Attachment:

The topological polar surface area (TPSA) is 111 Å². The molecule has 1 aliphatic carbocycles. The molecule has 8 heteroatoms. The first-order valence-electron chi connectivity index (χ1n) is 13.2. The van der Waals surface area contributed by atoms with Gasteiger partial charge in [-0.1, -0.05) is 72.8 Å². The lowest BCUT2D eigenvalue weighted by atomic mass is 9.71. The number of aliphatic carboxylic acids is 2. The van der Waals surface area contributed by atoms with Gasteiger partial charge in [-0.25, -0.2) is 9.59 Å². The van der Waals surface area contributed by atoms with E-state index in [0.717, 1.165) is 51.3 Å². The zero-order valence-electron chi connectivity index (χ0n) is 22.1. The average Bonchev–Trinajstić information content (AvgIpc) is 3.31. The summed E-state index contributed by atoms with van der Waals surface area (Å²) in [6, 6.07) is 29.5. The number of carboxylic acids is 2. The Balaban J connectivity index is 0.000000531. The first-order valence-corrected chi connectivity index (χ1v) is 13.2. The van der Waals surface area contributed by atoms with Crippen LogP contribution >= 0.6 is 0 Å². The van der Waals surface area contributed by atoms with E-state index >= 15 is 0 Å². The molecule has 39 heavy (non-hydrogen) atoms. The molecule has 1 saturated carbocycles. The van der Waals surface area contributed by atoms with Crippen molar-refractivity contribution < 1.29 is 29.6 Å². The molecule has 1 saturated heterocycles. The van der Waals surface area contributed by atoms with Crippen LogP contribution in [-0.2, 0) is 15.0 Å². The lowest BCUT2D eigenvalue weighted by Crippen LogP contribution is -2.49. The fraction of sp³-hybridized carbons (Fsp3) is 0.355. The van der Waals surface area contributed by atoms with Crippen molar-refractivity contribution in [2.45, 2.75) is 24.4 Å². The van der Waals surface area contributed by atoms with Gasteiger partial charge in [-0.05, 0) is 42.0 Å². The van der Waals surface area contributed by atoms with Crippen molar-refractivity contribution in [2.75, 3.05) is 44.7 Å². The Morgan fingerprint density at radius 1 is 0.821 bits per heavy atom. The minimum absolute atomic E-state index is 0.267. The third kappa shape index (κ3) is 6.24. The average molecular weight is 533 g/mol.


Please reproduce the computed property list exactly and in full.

The topological polar surface area (TPSA) is 111 Å². The molecule has 1 aliphatic carbocycles. The molecule has 8 heteroatoms. The first-order valence-electron chi connectivity index (χ1n) is 13.2. The van der Waals surface area contributed by atoms with Gasteiger partial charge in [-0.1, -0.05) is 72.8 Å². The lowest BCUT2D eigenvalue weighted by atomic mass is 9.71. The number of aliphatic carboxylic acids is 2. The van der Waals surface area contributed by atoms with Gasteiger partial charge in [-0.25, -0.2) is 9.59 Å². The van der Waals surface area contributed by atoms with E-state index in [0.717, 1.165) is 51.3 Å². The zero-order valence-electron chi connectivity index (χ0n) is 22.1. The average Bonchev–Trinajstić information content (AvgIpc) is 3.31. The summed E-state index contributed by atoms with van der Waals surface area (Å²) in [6, 6.07) is 29.5. The number of carboxylic acids is 2. The Balaban J connectivity index is 0.000000531. The first-order valence-corrected chi connectivity index (χ1v) is 13.2. The van der Waals surface area contributed by atoms with Crippen LogP contribution >= 0.6 is 0 Å². The van der Waals surface area contributed by atoms with E-state index >= 15 is 0 Å². The molecule has 39 heavy (non-hydrogen) atoms. The molecule has 1 saturated carbocycles. The van der Waals surface area contributed by atoms with Crippen molar-refractivity contribution < 1.29 is 29.6 Å². The molecule has 1 saturated heterocycles. The van der Waals surface area contributed by atoms with Crippen LogP contribution in [-0.2, 0) is 15.0 Å². The lowest BCUT2D eigenvalue weighted by Crippen LogP contribution is -2.49. The fraction of sp³-hybridized carbons (Fsp3) is 0.355. The van der Waals surface area contributed by atoms with Crippen molar-refractivity contribution in [2.45, 2.75) is 24.4 Å². The van der Waals surface area contributed by atoms with Gasteiger partial charge in [-0.05, 0) is 42.0 Å². The van der Waals surface area contributed by atoms with Crippen molar-refractivity contribution in [2.75, 3.05) is 44.7 Å². The Morgan fingerprint density at radius 1 is 0.821 bits per heavy atom. The minimum absolute atomic E-state index is 0.267. The third kappa shape index (κ3) is 6.24. The average molecular weight is 533 g/mol.